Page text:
CCCC is 63-per-cent owned by the Chinese government. National security agencies in Canada and the United States have warned that companies owned or partly owned by the Chinese government are not merely commercial operations; they are also prone to passing on information or technology to Beijing and making business decisions that could conflict with Canadian interests but serve the agenda of the Communist Party of China. In recent years, the construction company, which has 118,000 employees, helped China assert sovereignty over the disputed South China Sea by building artificial islands, and CCCC was barred until recently from bidding on World Bank projects because of an acquisition's "fraudulent practices."

On Tuesday, Aecon chief executive John Beck said the sale to CCCC "will make Aecon a much stronger company that will continue to be managed by Canadians according to our existing values and with thousands of Canadian employees working in communities across the country. This is good news for our customers, employees, partners, taxpayers and other stakeholders."

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A spokesperson for CCCC said the company remains committed to acquiring Aecon and repeated what its president, Lu Jianzhong, said at the time of the announcement: "Aecon … will now gain access to significant capital, complementary infrastructure expertise and an international network to support its growth ambitions."

Bob Blakely, Canadian operating officer for Canada's Building Trades Unions, said his organization supports the deal because a better capitalized Aecon means more work for the members. "As a general rule, businesses get acquired all the time by national and international firms, and, generally speaking, the result isn't fire, famine and plague," he said.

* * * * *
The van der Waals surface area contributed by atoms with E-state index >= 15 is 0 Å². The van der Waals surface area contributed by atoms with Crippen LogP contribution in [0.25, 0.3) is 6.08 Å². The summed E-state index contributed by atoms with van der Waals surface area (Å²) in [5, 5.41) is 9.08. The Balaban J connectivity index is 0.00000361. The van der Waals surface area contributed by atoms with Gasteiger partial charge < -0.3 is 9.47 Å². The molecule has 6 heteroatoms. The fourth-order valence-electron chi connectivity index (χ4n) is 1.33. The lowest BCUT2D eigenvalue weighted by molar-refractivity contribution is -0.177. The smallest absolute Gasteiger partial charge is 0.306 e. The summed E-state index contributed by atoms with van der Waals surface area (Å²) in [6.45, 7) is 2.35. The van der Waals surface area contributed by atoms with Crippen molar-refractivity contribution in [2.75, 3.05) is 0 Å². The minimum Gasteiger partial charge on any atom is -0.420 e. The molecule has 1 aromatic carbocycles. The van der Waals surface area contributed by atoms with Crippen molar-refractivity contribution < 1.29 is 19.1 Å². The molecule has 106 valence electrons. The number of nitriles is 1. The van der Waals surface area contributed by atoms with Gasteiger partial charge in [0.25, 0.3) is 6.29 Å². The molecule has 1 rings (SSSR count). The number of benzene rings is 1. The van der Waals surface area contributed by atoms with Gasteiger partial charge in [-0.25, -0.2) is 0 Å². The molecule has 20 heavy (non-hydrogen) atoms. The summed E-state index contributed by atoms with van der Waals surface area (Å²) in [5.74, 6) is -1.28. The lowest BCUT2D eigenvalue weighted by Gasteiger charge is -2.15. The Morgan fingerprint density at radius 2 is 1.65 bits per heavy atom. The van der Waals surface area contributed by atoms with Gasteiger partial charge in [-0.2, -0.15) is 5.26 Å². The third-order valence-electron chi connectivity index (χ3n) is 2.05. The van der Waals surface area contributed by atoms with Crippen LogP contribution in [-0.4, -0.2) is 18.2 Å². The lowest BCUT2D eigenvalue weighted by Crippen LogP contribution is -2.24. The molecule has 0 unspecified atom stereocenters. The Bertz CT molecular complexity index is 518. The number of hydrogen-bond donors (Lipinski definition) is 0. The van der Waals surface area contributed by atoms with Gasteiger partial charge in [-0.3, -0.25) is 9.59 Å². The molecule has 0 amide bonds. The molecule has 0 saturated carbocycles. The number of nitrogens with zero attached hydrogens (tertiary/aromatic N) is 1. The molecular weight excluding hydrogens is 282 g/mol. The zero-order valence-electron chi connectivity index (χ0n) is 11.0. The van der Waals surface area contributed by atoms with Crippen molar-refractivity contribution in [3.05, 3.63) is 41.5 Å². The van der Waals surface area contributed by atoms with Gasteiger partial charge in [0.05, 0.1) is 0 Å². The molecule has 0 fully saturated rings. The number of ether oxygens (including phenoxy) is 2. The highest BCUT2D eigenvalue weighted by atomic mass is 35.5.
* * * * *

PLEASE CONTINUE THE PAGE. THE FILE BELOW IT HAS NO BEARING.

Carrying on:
Bay Street bankers widely expect the Aecon acquisition to receive government approval. In a report on the transaction published on Monday, CIBC World Markets Inc. analyst Jacob Bout said: "We expect the deal to pass the Investment Canada review."

CCCC acquired a major Australian construction firm more than two years ago and expanded it using local management, a track record that Mr. Bout said will help the Chinese company "pass the net-benefit test" in Canada. The CIBC analyst wrote: "Another factor to consider is that while the NAFTA negotiations continue, thinking global (including talks for a potential free-trade deal) will be important to the federal government."

Prime Minister Justin Trudeau visited China in early December as part of an initiative to launch formal trade talks.

The three rival construction firms are attempting to freeze out CCCC at a time when Canadian governments are planning massive infrastructure spending. The federal government alone is expected to spend $185-billion on infrastructure projects over the next decade, according to a report on Thursday from AltaCorp Capital. Globally, the construction industry is consolidating around its largest players, and even the biggest firms are struggling. Over the weekend, Britain-based Carillion PLC, which has 6,000 Canadian employees, collapsed after running into financial difficulties.

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The Trudeau government did not immediately respond when asked to comment on concerns raised by the construction companies.